The Barron said...

Very esoteric, but sometimes it just came down to Speights or DB

David George said...

Perhaps you're just looking in the wrong place; "The Joyous Left" are out there Chris - celebrating the rape, desecration, torture and murder of women and children.

Dane Giraud:

"the barbarity we saw a few days ago, which is ongoing, may signal a turning point. It will be harder now for the general public to excuse the excesses of the Greens, and the bigotry and thinly veiled hatred of the far Left more generally. Rivers of ink need to be spilled calling this behaviour out and making their parties accountable. As Jews, we simply have no choice, but wider New Zealand too can only suffer under the toxic cloud of such parties, academics, and activists. As the great Christopher Hitchens said, you can measure the moral health of a society by the levels of antisemitism within it. We must collectively stand against the pro-fascist Left, and return our society to full health again."

Guerilla Surgeon said...

And where were you David and for that matter Dane when this was happening on an ongoing basis thanks to the Israeli blockade of Gaza?

According to a 2012 joint report by Save the Children and UK-based Medical Aid for Palestinians:
10% of children under five experienced stunted growth due to prolonged malnutrition due to the blockade and siege.
58.6% of Gaza’s schoolchildren were anemic, as were more than 68% of children aged nine to 12 months and nearly 37% of pregnant women.
According to UNICEF, more than 90% of the water from Gaza’s only aquifer is unsafe for human consumption due to pollution, while repairs to Gaza’s sewage and water infrastructure cannot be carried out because of Israeli restrictions on the entry of building materials and equipment.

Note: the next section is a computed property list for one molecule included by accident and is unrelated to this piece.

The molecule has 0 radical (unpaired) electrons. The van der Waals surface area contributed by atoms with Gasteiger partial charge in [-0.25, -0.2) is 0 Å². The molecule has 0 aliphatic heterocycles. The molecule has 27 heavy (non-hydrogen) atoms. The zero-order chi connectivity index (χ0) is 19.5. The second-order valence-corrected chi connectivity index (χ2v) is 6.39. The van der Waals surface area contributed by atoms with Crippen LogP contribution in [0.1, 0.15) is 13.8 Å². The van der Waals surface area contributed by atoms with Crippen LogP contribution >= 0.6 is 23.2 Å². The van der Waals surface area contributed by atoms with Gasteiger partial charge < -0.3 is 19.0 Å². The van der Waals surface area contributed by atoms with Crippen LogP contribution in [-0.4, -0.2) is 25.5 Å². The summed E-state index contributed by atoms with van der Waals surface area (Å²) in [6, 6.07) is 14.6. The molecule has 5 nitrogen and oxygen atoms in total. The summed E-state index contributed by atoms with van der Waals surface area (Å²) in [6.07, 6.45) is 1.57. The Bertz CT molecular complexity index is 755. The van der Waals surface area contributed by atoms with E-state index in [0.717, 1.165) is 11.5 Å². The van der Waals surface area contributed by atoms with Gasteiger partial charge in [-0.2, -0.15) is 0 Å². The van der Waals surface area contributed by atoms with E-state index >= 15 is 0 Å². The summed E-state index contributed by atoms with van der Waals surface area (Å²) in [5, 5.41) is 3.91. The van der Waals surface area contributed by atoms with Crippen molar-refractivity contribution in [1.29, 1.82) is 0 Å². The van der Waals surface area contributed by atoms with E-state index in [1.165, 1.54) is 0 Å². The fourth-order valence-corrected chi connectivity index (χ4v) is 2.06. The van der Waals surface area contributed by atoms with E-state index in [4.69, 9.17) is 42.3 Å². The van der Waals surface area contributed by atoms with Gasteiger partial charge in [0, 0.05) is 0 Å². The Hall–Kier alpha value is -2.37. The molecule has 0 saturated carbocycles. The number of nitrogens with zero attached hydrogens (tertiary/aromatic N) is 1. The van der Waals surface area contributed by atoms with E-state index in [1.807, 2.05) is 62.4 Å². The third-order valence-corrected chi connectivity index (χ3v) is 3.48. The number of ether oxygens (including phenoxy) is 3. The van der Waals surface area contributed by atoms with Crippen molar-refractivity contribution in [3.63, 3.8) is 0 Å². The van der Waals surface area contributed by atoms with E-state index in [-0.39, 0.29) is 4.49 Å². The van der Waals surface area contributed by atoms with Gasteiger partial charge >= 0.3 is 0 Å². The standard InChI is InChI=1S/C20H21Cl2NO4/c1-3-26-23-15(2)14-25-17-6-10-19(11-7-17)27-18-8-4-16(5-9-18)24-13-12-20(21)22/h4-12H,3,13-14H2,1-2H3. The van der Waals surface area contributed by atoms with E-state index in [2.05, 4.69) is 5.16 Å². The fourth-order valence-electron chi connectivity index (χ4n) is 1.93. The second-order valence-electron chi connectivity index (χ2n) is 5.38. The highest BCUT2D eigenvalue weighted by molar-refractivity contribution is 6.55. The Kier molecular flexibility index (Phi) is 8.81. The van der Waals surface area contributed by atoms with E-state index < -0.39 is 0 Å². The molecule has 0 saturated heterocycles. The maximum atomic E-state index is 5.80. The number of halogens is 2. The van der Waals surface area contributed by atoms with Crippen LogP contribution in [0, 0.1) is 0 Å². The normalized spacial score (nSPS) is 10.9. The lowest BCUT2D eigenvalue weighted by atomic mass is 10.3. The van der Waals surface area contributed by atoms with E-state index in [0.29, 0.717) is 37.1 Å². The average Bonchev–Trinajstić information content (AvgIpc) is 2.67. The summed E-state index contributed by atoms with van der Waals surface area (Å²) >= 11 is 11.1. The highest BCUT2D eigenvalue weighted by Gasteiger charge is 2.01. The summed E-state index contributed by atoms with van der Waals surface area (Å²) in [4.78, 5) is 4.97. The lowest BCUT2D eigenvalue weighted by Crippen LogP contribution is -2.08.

Gaza suffered from severe shortages of electricity due to Israeli restrictions on imports of equipment needed to replace the electrical infrastructures.

Where were you and Dane, when the Israelis killed 40 Palestinian children in the last year or so?

Why were you not protesting that the Israelis refuse to allow materials to be imported into Gaza to repair the sewage system, meaning that 90% of all the water there is not fit for human consumption?

Where were you and Dane when the Israelis refuse to allow school supplies into Gaza?

There's more than one type of racism David, and it's quite possible that you and Dane are guilty of another type of anti-Semitism.

David George said...

You have wonder how the thousands of rockets to be fired into Israel, the caches of grenade launchers and assault rifles made their way into blockaded Gaza. Or why the purchase of those was prioritised over the basic needs of the people. Or why those perople were deliberately placed in harms way by having arms dumps, rocket launchers and terrorist HQs near (or in in some cases) schools and hospitals. Or why the surviving captives haven't been returned home.